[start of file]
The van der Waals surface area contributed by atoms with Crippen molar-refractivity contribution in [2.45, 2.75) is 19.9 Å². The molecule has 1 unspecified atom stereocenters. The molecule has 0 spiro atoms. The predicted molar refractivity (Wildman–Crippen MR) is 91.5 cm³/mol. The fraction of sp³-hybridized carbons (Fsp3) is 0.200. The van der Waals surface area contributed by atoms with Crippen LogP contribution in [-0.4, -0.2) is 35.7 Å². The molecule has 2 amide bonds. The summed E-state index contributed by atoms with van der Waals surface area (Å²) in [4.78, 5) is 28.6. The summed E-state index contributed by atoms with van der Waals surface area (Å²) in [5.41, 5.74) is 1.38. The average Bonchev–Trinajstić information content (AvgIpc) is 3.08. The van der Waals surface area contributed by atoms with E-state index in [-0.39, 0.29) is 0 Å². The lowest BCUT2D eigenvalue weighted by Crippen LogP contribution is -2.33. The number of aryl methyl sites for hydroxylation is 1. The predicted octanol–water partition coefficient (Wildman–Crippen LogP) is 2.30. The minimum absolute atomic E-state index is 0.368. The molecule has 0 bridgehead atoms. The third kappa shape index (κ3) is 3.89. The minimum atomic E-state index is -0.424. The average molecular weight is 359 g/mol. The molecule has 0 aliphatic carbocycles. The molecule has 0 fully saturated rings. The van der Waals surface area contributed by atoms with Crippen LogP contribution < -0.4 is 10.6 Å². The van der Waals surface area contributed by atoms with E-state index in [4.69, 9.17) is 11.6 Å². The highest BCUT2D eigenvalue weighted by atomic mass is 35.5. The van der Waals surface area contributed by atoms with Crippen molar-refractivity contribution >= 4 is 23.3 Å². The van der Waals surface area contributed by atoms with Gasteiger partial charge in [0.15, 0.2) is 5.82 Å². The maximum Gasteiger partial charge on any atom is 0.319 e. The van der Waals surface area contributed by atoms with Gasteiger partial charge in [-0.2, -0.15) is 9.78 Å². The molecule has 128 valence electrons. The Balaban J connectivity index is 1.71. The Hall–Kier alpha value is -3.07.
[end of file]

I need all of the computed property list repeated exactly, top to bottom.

The van der Waals surface area contributed by atoms with Crippen molar-refractivity contribution in [2.45, 2.75) is 19.9 Å². The molecule has 1 unspecified atom stereocenters. The molecule has 0 spiro atoms. The predicted molar refractivity (Wildman–Crippen MR) is 91.5 cm³/mol. The fraction of sp³-hybridized carbons (Fsp3) is 0.200. The van der Waals surface area contributed by atoms with Crippen LogP contribution in [-0.4, -0.2) is 35.7 Å². The molecule has 2 amide bonds. The summed E-state index contributed by atoms with van der Waals surface area (Å²) in [4.78, 5) is 28.6. The summed E-state index contributed by atoms with van der Waals surface area (Å²) in [5.41, 5.74) is 1.38. The average Bonchev–Trinajstić information content (AvgIpc) is 3.08. The van der Waals surface area contributed by atoms with E-state index in [-0.39, 0.29) is 0 Å². The lowest BCUT2D eigenvalue weighted by Crippen LogP contribution is -2.33. The number of aryl methyl sites for hydroxylation is 1. The predicted octanol–water partition coefficient (Wildman–Crippen LogP) is 2.30. The minimum absolute atomic E-state index is 0.368. The molecule has 0 bridgehead atoms. The third kappa shape index (κ3) is 3.89. The minimum atomic E-state index is -0.424. The average molecular weight is 359 g/mol. The molecule has 0 aliphatic carbocycles. The molecule has 0 fully saturated rings. The van der Waals surface area contributed by atoms with Crippen LogP contribution < -0.4 is 10.6 Å². The van der Waals surface area contributed by atoms with E-state index in [4.69, 9.17) is 11.6 Å². The highest BCUT2D eigenvalue weighted by atomic mass is 35.5. The van der Waals surface area contributed by atoms with Crippen molar-refractivity contribution >= 4 is 23.3 Å². The van der Waals surface area contributed by atoms with Gasteiger partial charge in [0.15, 0.2) is 5.82 Å². The maximum Gasteiger partial charge on any atom is 0.319 e. The van der Waals surface area contributed by atoms with Gasteiger partial charge in [-0.2, -0.15) is 9.78 Å². The molecule has 128 valence electrons. The Balaban J connectivity index is 1.71. The Hall–Kier alpha value is -3.07.